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Redacting acceptance of new job...

(15 Posts)
Somethingnothing Thu 04-Apr-19 19:11:55

...7 weeks after I accepted to be precise.

I'm having a big wobble at the moment. I work in a professional mid level role in technology. 13 months ago I moved into a new role at my current company. I find change and new people difficult and the role was new and very technical. As a result I've found the move very difficult...no friends, very little support due to reorgs within the new company, changing line management and very dry stints without projects to work on. I cried most nights for the last 13 months...feeling unvalued, stupid for not being able to make the role work and quite lonely as I obviously just wasn't in the mindset to mingle with colleagues.

2 months ago I interviewed for another company, much smaller but more supportive and seemed to really get my career aspirations and they went above and beyond to accommodate them (starting a postgraduate degree this year and they're supporting me, they also said the role I want to move into will be available to me through this company). When offered I accepted and since handed my notice in - this is a 3 month notice.

Since handing my notice in, I've been excited to start. Things have improved at work and this is likely due to a shift in my mindset. Getting along so well with my team and feeling a part of something good, I'm also feeling my confidence has risen and as a result I'm delivering better - and so on and so forth.

My manager and others keep mentioning I still have time to stay put...and I'm getting really overwhelmed with this. I'm easily influenced and I am terrified of making the wrong decision. I actually feel happy in work for the first time in a long time...but it's been 7 weeks since I accepted the new role and I just think it's unacceptable to let them down....isn't it...?

Recruitment agents talk alot in my field...I feat that the decision to stay would follow me around for years to come...it could prevent me from getting new opportunities years down the line and I'm worried. That said I can't seem to shut down the anxiety that maybe I'm making a bad decision jumping into the unknown when I'm really happy where I am now.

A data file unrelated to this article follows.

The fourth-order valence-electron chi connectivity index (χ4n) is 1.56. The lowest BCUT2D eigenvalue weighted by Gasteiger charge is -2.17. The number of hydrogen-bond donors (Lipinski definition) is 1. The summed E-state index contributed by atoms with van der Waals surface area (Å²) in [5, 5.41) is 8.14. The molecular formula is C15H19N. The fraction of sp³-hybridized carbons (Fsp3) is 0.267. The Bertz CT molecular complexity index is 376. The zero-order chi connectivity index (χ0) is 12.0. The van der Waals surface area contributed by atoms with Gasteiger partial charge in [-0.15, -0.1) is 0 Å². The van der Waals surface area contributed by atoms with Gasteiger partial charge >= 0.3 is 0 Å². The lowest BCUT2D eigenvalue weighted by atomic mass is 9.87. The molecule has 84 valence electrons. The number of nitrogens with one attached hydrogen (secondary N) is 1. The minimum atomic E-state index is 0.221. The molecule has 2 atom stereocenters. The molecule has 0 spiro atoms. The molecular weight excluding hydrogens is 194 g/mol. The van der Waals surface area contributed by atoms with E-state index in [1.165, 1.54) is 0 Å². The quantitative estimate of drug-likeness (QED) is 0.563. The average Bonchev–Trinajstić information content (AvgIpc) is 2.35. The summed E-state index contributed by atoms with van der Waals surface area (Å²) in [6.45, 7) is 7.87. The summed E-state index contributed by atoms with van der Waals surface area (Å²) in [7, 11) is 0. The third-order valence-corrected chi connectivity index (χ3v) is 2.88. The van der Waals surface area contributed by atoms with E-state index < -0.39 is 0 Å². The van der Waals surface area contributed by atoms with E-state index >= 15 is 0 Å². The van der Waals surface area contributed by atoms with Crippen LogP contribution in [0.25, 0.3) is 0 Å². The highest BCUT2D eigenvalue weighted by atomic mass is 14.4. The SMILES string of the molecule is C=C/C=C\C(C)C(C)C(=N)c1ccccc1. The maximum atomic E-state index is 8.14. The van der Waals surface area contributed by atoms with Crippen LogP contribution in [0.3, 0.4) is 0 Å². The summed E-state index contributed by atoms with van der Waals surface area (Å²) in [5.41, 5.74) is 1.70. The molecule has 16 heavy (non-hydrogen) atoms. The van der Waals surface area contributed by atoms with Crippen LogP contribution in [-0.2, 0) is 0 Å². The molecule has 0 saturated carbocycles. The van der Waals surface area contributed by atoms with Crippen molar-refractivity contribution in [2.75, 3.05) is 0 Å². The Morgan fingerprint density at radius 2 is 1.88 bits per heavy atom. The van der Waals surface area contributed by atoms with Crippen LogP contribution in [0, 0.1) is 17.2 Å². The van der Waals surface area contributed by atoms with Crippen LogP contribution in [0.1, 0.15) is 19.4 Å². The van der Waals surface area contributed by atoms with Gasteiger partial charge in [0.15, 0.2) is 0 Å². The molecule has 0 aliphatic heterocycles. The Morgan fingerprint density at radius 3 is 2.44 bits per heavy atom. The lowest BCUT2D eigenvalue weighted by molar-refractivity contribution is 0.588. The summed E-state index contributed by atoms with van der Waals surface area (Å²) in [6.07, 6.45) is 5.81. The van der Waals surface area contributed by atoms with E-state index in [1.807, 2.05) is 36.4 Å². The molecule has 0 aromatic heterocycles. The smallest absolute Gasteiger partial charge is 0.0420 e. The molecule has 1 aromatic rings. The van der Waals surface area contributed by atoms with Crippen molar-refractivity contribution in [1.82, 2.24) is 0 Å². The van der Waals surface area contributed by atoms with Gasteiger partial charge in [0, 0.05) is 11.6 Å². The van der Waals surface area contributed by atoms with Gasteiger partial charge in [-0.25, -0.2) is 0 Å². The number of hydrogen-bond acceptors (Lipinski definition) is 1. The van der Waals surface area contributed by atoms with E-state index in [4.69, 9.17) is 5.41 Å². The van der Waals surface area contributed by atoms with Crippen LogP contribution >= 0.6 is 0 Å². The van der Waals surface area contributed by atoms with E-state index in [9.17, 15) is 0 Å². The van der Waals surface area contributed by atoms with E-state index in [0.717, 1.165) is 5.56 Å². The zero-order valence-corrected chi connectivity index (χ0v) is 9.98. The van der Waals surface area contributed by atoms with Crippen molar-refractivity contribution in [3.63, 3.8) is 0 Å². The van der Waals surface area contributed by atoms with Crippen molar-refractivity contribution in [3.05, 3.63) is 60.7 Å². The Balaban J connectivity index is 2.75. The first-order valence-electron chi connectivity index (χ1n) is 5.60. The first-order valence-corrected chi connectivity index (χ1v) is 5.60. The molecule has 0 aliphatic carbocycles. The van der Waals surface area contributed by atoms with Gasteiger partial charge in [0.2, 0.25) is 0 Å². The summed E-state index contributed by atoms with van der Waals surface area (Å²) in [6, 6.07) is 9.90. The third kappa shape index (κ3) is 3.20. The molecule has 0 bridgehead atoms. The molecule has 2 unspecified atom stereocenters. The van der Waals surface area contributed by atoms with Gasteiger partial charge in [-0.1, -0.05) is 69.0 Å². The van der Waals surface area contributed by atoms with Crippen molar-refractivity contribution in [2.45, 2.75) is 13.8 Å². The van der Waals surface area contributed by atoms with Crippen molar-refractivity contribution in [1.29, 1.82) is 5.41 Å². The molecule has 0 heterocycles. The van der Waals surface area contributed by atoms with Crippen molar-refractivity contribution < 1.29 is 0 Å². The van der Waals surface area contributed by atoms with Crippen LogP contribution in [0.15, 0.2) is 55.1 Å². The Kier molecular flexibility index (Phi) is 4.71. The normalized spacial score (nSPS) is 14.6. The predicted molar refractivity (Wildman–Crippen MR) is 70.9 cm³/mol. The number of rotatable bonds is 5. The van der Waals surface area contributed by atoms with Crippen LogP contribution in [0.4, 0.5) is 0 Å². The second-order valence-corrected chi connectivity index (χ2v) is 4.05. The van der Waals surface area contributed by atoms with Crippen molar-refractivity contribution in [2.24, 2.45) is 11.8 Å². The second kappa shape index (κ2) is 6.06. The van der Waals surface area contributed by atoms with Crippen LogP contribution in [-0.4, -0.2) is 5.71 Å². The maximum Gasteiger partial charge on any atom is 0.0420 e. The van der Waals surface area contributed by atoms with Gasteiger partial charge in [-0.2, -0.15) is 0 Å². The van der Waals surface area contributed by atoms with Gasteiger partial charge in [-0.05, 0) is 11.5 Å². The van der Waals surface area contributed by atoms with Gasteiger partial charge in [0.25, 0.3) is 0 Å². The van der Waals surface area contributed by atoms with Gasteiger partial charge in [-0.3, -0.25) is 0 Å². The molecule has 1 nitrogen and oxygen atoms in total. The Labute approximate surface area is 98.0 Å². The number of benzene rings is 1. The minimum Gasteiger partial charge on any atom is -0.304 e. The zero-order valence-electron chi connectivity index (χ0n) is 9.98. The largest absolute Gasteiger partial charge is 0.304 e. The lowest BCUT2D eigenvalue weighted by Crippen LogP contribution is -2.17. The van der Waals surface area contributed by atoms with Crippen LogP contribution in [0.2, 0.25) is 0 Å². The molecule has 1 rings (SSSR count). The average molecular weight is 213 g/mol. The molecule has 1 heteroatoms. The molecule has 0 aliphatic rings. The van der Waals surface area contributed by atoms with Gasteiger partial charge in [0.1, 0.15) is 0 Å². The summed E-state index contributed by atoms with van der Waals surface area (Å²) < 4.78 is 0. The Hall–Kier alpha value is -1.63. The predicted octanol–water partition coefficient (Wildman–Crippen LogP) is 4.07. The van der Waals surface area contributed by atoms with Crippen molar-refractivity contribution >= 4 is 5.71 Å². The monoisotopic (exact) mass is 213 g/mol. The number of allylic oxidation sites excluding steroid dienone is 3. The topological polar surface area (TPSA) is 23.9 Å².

Can anyone help me because my brain is a bit fried!

AskMeHow Thu 04-Apr-19 19:16:31

I think you gave your new role a good go and it hasn't worked out.

7 weeks vs 11 months since you got the offer - I'd stick with the job offer and jump ship.

ShirleyPhallus Thu 04-Apr-19 19:17:34

I think it’s pretty poor form to redact on a job offer tbh. You haven’t been happy in this role, apart from when you knew you’d be leaving

I think you need to remember all the reasons you like the new company and try and regain some of that enthusiasm. Maybe go for a “catch up” coffee with your new boss so you can discuss some of your new projects etc and remind yourself why you still want to work there

I’d leave if I were you. Good luck!

NowIKnowHowJoanFelt Thu 04-Apr-19 19:19:01

Is it possible that a large part of your new found happiness is because you know you are leaving? A bit like when you have an extremely bad shift at work but for that last 15 minutes you suddenly feel so much better .. but it's because you know you are going home soon..

Weirdwonders Thu 04-Apr-19 19:19:02

Hmm. I wonder if you are feeling more positive because you know you’re getting out.
However, I wouldn’t worry about what people will think of you for turning down the job. Don’t be a people pleaser - do what’s right for you, whatever you think that is. Maybe go in and see them again? Ask if you can have a meeting to talk about the projects you’ll be working on, or something.
I recently went through with taking a new job because I didn’t want to let people down, even though I didn’t really want to go. I do regret it. So work out what’s right for you and stick with it.

Weirdwonders Thu 04-Apr-19 19:24:27

I should point out that I left a job I liked though, not one I didn’t!

Somethingnothing Thu 04-Apr-19 19:30:13